Ca2+ entry induced by N-methyl-D-aspartate (NMDA) in neurons and by noradrenaline (NA) in astrocytes is known to increase intracellular cyclic GMP (cGMP) levels through stimulation of the Ca2+-dependent nitric oxide synthase type I (NOS-I). The possibility that Ca2+ entry could also down- regulate intracellular cGMP by activating a Ca2+/calmodulin-dependent phosphodiesterase (CaM-PDE) has been investigated here in primary cultures enriched in granule neurons or in astroglia from rat cerebellum. We show that the same agonists that stimulate nitric oxide (NO) formation (NMDA and NA at 100 μM) and the Ca2+ ionophore A23187 (10 μM) decrease cGMP generated in response to direct stimulation of soluble guanylyl cyclase (sGC) by NO donors in both cell types. This effect requires extracellular Ca2+ and is prevented by the calmodulin inhibitor W7 (100 μM). Membrane depolarization, manipulations of the Na+ gradient, and intracellular Ca2+ mobilization also decrease NO donor-induced cGMP formation in granule cells. In astroglia Ca2+ entry additionally down-regulates cGMP generated by stimulation of the particulate GC by atrial natriuretic peptide (ANF). Decreases in cGMP produced by A23187 were more pronounced in the absence than in the presence of the PDE inhibitor 3-isobutyl-1-methylxanthine (IBMX; 1 mM), indicating that a CaM-PDE was involved. We also show that astroglial cells can accumulate similar amounts of cGMP than neurons in response to NO donors when IBMX is present but much lower levels in its absence. This may result from a lower ratio of sGC to PDE activities in astroglia.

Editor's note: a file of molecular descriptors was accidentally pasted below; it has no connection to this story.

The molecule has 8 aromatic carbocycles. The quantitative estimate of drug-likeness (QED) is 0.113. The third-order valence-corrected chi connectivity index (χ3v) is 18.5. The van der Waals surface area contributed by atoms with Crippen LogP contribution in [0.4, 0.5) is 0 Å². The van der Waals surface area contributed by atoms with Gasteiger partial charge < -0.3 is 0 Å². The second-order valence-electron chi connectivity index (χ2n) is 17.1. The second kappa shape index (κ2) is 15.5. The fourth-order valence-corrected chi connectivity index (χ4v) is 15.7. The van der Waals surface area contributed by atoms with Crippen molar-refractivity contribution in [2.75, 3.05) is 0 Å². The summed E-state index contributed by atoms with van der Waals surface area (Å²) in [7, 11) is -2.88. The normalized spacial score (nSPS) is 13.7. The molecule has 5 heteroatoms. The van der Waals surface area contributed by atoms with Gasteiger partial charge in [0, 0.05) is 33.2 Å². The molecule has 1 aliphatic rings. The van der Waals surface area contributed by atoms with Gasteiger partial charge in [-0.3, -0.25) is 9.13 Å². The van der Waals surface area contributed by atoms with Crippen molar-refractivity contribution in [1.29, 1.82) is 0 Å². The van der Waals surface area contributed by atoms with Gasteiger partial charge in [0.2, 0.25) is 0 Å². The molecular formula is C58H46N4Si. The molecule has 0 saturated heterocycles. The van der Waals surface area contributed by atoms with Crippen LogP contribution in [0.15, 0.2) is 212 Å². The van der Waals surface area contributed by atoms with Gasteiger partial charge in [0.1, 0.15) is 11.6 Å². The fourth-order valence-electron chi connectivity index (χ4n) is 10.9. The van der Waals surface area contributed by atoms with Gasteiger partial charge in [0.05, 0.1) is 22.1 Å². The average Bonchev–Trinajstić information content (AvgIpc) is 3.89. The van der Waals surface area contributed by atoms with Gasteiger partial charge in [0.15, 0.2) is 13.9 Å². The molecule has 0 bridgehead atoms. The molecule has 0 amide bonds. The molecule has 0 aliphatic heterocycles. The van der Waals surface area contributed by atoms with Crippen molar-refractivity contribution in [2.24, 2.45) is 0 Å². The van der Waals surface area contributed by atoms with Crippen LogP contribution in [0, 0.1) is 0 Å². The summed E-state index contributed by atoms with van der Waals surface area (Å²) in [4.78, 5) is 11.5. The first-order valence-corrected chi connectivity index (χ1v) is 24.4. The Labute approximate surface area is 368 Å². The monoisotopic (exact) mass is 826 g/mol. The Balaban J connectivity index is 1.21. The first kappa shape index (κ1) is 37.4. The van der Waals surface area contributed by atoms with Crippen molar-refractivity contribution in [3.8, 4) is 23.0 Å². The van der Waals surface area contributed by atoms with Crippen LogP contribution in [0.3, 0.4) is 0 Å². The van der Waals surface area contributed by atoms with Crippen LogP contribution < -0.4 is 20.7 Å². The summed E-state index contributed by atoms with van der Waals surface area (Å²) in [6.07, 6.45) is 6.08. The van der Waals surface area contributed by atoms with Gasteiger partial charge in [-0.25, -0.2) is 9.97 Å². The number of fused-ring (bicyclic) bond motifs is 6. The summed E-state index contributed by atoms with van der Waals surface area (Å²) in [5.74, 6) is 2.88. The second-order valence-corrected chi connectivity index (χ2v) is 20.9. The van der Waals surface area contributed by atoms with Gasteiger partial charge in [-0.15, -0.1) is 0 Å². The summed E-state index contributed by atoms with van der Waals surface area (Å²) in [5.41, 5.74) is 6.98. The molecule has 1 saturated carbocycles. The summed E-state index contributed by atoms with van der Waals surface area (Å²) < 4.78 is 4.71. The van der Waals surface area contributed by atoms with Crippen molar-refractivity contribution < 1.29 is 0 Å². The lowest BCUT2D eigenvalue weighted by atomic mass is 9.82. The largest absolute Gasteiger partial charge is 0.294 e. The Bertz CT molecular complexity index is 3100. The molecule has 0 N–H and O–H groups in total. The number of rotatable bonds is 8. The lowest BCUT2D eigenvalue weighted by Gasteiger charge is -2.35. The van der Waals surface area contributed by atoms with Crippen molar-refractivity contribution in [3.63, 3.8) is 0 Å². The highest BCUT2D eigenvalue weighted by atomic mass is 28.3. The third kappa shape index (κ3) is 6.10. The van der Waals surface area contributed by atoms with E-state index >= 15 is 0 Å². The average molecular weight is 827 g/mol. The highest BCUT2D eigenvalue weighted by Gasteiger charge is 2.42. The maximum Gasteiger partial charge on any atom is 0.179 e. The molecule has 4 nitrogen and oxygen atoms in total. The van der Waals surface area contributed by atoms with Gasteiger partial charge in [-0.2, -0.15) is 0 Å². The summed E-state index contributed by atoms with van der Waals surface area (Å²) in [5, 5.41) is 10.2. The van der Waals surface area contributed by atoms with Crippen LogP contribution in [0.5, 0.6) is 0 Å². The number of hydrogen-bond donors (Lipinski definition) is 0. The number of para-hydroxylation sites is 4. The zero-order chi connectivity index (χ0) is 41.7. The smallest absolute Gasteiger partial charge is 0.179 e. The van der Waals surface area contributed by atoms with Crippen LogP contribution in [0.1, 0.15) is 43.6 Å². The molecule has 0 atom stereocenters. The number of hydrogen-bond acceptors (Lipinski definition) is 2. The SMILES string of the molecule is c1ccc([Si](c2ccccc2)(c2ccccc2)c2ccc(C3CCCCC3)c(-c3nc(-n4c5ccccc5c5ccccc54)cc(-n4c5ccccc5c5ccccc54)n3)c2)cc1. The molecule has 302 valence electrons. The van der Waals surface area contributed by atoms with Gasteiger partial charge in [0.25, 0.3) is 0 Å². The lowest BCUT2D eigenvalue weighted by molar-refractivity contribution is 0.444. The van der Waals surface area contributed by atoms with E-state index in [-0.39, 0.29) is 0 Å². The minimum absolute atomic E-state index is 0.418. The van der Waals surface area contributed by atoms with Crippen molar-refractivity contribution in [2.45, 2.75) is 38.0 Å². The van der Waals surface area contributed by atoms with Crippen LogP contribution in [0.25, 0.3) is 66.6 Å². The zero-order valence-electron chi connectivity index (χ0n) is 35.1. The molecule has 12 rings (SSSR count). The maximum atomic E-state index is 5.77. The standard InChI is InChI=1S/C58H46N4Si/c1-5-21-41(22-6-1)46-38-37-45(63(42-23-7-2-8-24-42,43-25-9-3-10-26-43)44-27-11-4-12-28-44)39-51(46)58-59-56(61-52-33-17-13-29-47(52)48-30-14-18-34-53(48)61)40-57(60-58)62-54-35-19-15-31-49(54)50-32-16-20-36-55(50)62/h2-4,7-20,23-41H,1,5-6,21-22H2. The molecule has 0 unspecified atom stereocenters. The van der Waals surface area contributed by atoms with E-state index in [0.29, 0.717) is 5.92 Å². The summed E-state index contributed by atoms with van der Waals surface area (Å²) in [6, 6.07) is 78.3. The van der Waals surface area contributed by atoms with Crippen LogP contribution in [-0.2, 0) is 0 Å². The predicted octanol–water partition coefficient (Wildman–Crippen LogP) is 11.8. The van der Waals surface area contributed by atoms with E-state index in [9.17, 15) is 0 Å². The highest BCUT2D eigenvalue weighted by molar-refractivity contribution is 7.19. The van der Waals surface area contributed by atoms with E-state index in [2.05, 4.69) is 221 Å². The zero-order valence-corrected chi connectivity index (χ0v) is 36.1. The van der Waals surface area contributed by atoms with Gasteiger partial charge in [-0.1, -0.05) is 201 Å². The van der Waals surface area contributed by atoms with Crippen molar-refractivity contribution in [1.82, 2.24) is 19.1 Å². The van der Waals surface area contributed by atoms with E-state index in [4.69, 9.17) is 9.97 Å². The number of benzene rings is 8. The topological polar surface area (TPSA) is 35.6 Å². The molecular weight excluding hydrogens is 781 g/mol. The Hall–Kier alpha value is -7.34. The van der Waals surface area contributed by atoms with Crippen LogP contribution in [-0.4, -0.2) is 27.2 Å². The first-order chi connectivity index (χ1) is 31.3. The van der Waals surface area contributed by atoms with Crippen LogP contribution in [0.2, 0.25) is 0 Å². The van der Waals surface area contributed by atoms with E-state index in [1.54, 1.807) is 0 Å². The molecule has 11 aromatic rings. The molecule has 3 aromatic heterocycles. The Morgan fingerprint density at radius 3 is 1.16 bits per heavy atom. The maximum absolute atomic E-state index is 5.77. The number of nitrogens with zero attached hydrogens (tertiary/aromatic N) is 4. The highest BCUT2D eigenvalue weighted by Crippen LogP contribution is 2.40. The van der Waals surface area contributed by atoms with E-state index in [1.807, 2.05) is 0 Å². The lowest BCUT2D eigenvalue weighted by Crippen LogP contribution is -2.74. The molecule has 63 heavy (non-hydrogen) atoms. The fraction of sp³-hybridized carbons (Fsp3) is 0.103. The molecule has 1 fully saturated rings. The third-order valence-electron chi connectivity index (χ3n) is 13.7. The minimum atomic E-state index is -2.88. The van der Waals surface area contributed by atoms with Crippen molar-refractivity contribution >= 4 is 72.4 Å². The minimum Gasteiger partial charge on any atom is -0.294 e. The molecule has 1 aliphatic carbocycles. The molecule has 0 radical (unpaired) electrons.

|Journal||Journal of Neuroscience Research|
|Publication status||Published - 1 Aug 1997|
- Cyclic GMP phosphodiesterase
- Granule neurons
- Guanylyl cyclase
- Nitric oxide